We will also point out that there are no documented reports of ghostly activity prior to 1960 - nearly 100 hundred years after Mackenzies death nor is any of the furnishings etc original to the location.

The reports examined from 1980 through 2003 are numerous, but not compelling. Orb photography has been clearly explained by several researchers including our sister organization as being of mundane origin.
Please see article here

Feelings of strangeness, fear and dizziness can be readily explained by the severely uneven floors, coupled with poor lighting. The writer personally experienced the same in the main floor hall and the second floor hallway - in particular outside of bedroom one. These locations match the areas most frequently reported. This loss of equilibrium and in turn anxiety may also produce feelings of being touched.

Visions or the experience of seeing an apparition solely within one's mind is a matter of belief.

In our opinion there is little evidence to suggest an active haunting is occurring at Mackenzie House. Historically, this may or may not have been the case, however in comparison with other locations found within Ontario and indeed across the world Mackenzie House does not offer the investigator much to go on.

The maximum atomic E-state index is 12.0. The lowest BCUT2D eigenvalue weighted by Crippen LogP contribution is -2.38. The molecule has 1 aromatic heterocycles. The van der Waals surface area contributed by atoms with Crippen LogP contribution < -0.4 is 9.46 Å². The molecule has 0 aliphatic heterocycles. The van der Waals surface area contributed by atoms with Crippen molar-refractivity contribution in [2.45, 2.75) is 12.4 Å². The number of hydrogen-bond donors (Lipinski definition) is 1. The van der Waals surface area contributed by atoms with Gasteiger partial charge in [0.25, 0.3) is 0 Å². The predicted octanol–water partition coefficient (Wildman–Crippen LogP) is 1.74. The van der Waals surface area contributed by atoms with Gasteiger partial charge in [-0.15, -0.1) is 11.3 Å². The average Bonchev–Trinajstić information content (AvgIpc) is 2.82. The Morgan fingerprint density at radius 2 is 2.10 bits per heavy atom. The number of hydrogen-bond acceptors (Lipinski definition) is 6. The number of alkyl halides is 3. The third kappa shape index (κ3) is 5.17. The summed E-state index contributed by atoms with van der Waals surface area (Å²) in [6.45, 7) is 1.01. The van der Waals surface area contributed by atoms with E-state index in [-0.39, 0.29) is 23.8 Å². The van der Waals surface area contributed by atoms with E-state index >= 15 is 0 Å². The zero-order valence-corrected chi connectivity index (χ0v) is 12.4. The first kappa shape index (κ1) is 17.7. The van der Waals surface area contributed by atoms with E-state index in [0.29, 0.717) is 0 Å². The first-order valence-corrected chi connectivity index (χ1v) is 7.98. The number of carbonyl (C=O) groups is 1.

Ghosts or no ghosts please DO visit this museum as it offers a glimpse into a most fascinating man and an equally fascinating part of Toronto's history. 

Sources - Recommended Reading:

Toronto Ghosts & Hauntings Research Society

The Haunting Of Mackenzie House
By Chris Rabile - (c) 1998 (Heritage Toronto)

Mysterious Canada
By John Robert Columbo - (c) 1988 Doubleday Canada


In July 2004 we received an email from a witness to an unusual event at Mackenzie House. The name and personal information of the witness has been removed for their privacy. Permission to reprint their experience on the Pararesearchers website has been granted.